“Queer People Don’t Grow Up As Ourselves”

Over the last few days, I needed a break from blogging and social media for my own mental and emotional well-being. The wildfires in Australia and the devastation they are bringing, combined with the shit-show going on between Trump and Iran, pressed me into my own little safe cocoon. While it has been a break, it was also more of a passive use of social media than being as active as I normally am.

One tweet that grabbed my attention on Twitter — and from what I have seen, it has grabbed a lot of attention from others as well — is a thread from Alexander Leon on Tuesday, 7 January 2020. He wrote:

Queer people don’t grow up as ourselves, we grow up playing a version of ourselves that sacrifices authenticity to minimise humiliation & prejudice. The massive task of our adult lives is to unpick which parts of ourselves are truly us & which parts we’ve created to protect us.

It’s massive and existential and difficult. But I’m convinced that being confronted with the need for profound self-discovery so explicitly (and often early in life!) is a gift in disguise. We come out the other end wiser & truer to ourselves. Some cis/het people never get there.

All of this is to say – be kind to yourself. Discovering who you really are is an enormous task it doesn’t happen overnight, nor does it happen without some hiccups along the way. Be patient, be compassionate, be vulnerable and exist loudly. And most of all – be proud!

The contents of the first tweet especially spoke to me. With my journey through depersonalization and the associated counseling, this has been a prevailing theme, although I haven’t been able to express it in words as eloquently and succinctly as this tweet has.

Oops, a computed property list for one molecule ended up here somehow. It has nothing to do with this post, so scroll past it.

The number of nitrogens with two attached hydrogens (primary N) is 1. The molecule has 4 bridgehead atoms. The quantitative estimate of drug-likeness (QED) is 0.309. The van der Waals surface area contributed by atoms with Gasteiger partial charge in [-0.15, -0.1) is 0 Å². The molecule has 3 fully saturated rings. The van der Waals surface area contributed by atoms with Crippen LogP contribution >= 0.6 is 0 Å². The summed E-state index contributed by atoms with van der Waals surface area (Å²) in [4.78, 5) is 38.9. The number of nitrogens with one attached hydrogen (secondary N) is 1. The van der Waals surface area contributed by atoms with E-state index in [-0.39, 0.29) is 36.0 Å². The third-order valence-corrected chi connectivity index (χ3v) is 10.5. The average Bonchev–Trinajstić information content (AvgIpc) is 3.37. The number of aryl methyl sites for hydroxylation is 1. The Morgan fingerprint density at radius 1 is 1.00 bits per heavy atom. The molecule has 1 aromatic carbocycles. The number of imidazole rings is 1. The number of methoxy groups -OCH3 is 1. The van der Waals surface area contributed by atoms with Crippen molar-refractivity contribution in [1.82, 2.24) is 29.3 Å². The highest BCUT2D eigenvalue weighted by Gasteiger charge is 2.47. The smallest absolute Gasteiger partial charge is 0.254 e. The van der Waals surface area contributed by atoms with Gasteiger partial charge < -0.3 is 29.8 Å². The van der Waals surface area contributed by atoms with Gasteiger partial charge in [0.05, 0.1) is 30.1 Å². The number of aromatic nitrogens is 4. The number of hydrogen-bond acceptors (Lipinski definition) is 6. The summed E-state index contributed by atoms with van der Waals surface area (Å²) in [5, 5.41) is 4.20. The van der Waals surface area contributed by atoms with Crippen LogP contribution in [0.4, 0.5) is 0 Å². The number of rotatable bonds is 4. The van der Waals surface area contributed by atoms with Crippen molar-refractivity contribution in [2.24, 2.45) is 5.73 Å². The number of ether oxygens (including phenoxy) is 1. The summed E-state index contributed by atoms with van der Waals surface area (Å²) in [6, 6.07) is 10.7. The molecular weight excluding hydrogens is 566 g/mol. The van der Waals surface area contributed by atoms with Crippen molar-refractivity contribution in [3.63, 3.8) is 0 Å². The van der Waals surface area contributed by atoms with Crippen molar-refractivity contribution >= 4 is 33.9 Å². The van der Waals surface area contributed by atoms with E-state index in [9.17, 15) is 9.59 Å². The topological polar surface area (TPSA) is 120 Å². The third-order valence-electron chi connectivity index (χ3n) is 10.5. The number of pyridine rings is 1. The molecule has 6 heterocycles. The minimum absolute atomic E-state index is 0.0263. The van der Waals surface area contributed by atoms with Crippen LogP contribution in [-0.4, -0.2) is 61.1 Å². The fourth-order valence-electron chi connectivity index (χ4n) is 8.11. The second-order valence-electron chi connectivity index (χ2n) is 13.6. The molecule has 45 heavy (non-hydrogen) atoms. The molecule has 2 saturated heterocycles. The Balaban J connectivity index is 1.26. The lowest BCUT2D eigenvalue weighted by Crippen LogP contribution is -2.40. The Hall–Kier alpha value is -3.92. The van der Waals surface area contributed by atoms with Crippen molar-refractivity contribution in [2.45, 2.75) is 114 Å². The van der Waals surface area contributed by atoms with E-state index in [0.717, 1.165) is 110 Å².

With depersonalization, it feels as if many parts of me have been chipped away. I’ve been wearing this mask for a long time, editing, chiselling, chipping all the facets of me painted on there away until, now, there is no longer anything much left except a blank face-piece. This is what I present a lot of the time to the world now: blankness.

It’s easy for everyone to like you and get along with you if there is nothing there of you to show. Just a mask to imprint another person’s own feelings and emotions and likes and dislikes on.

This started way before the depersonalization. I cut away parts of me, that I enjoyed, that felt comfortable, from a very young age. Not playing with dolls, because that wasn’t what boys do. Not being Princess Leia, because boys should want to be Luke Skywalker. Not crying when I was sad, or hurt, or frustrated, because boys were strong and tough.

And, over the years, I just kept snipping away, trying to throw everyone off the scent that I was gay, and probably too “soft” as a boy, and then a man.

I became more and more cautious in many areas of my life. I denied myself many different opportunities and my own happiness to make sure that I didn’t get hurt in the process.

Creativity and imagination started to slacken. For many years, I was always writing down and drawing ideas in notebooks, or on pads of paper, and that then gradually disappeared. Hours I spent daydreaming and creating scenes for one story or another in my mind became an hour, then minutes, then barely here or there.

Fast forward to 2014: I went through an absolutely amazing time of being creative in my life. Some fire lit within me, and I started writing and creating like I never had before, or, if I had, it hadn’t been for a long time. This part — where I create, where I imagine, where I dream — is when I am at one of the happiest points in my life.